Sunday, November 19, 2006

learning How to Become a Good Loser

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Learning How to Become a Good Loser

The Quest to Reach Your Ideal Weight

It was late in the day and my next patient I would be meeting for the first time. As the woman entered my office upon introduction I was surprised by her response to my question of how she heard about me. She went on to say it was through an article she read in a regional newspaper about a coach who had become well known for getting his clients to become good losers. Once we had taken seats in my office I asked her, What can I do for you today? She answered, Can you help me to lose weight? My response stunned her, Is that all you want me to do?

You see too many times a potential client is focused on getting started and not on what the finish will be. She went on to say that dieting had become a second career. She described herself being very good at losing weight, but no matter what diet she tried nothing worked for very long and the weight always came back, usually with a few extra pounds tagging along to make matters worse. She saw herself as weak, lacking in discipline and her self-esteem was in ruins. I admired her determination; here she was ready to try again, still hoping after all those years of failure. She said, Ive tried everything; theres something wrong with me. I responded, Theres nothing wrong with you. Youve been on diets that are wrong. We dont fail at diets, diets fail us.

Over the last thirteen years I have met thousands of people in the same fix. By the time they come to me, a nutritionist in private practice and known to my clients as The Fat Loss Coach, they have been on every diet imaginable. Their experiences have already proven that diets do not work, but they do not understand why. They come to me searching for a new diet, when what is really called for is a new lifestyle. Why do they need a nutritional coach? They have become good at being overweight and the beliefs and behaviors that support it. It takes more than knowing what to do; you must develop behaviors, which keep you doing what you know.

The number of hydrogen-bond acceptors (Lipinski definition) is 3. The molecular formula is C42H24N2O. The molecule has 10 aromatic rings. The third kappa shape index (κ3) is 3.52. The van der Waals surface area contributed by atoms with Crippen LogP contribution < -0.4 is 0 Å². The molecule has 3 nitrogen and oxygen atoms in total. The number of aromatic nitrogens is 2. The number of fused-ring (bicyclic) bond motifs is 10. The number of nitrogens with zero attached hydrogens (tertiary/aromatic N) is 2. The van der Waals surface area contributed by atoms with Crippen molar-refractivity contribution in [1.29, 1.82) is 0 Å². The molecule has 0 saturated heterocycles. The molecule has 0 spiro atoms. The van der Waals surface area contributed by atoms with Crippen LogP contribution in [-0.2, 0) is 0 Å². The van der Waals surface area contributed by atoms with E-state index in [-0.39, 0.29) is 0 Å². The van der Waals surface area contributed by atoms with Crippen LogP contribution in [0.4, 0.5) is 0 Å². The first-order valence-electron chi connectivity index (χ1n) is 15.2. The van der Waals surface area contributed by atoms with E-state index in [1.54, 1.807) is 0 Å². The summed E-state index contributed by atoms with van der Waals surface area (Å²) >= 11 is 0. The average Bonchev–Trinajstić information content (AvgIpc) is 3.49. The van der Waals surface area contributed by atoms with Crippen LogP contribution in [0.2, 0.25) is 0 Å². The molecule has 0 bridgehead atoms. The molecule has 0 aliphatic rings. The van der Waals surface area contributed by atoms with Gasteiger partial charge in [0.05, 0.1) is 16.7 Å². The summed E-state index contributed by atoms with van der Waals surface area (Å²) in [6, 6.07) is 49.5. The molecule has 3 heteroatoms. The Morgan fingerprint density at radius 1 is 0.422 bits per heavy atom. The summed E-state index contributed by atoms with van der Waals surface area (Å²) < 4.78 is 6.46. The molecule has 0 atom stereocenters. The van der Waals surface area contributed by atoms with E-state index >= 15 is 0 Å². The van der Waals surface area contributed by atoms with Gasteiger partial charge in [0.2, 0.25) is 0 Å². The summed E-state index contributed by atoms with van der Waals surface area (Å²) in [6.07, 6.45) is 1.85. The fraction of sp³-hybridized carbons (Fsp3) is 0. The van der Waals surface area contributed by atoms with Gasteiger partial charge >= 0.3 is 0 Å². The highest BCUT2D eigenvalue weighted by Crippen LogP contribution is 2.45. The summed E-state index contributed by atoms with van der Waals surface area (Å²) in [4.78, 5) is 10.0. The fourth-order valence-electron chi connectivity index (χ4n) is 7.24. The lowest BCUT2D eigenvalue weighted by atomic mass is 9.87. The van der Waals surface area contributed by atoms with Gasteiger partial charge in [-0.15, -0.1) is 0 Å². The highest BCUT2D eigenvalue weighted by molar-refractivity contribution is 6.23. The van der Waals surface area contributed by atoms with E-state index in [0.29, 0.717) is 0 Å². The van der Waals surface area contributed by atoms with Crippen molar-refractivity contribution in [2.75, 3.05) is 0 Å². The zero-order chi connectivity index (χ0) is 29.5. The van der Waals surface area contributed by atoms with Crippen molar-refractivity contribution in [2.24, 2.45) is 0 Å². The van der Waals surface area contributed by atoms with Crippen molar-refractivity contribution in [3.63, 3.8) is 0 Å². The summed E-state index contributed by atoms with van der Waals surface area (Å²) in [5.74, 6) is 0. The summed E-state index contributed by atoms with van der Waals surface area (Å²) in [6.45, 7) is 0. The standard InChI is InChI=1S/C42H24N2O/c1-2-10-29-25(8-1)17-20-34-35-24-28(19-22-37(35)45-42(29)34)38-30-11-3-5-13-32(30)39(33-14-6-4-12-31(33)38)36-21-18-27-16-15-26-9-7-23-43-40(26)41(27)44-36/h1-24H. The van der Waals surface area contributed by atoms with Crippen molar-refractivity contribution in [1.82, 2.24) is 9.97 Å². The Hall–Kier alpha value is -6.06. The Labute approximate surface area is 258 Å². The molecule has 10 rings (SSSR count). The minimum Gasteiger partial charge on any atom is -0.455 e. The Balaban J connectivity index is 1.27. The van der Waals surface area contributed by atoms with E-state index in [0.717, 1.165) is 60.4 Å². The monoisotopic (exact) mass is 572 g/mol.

That was the reason I asked if losing weight was all, she wanted me to help her do. You see, losing weight alone is not enough. To do it right, we would need to make sure the weight she lost was fat, without the loss of lean muscle and bring balance to her metabolism. She commented, I think my metabolism is dead. After laughing, I responded by saying, She would have to break away from the conventional wisdom, which I have proven is not very wise, metabolism is more than just burning calories. I explained, I would teach her the difference between anabolic and catabolic metabolism. In simple terms anabolic means the building up or repairing of tissue and catabolic refers to the breaking down of tissue. To reach her desired ideal weight she would need to learn how to balance both the anabolic and catabolic process. I pointed out, that each time she had lost weight by dieting; her body became stuck in the catabolic mode. Unfortunately, that is why all diets seem to work only in the beginning.

The problem with her dieting, as she lost weight, was a loss of both fat and muscle. Muscle loss occurred because her metabolism became trapped in the catabolic phase. Her body was shutting down because it was being under fed. She was fighting against thousands of years of hormonal evolution, that when under stress of under-eating the body wants to store fat. I said, You are fighting an opponent that is not easy to defeat, its a lot easier to work with your bodys chemistry than against it.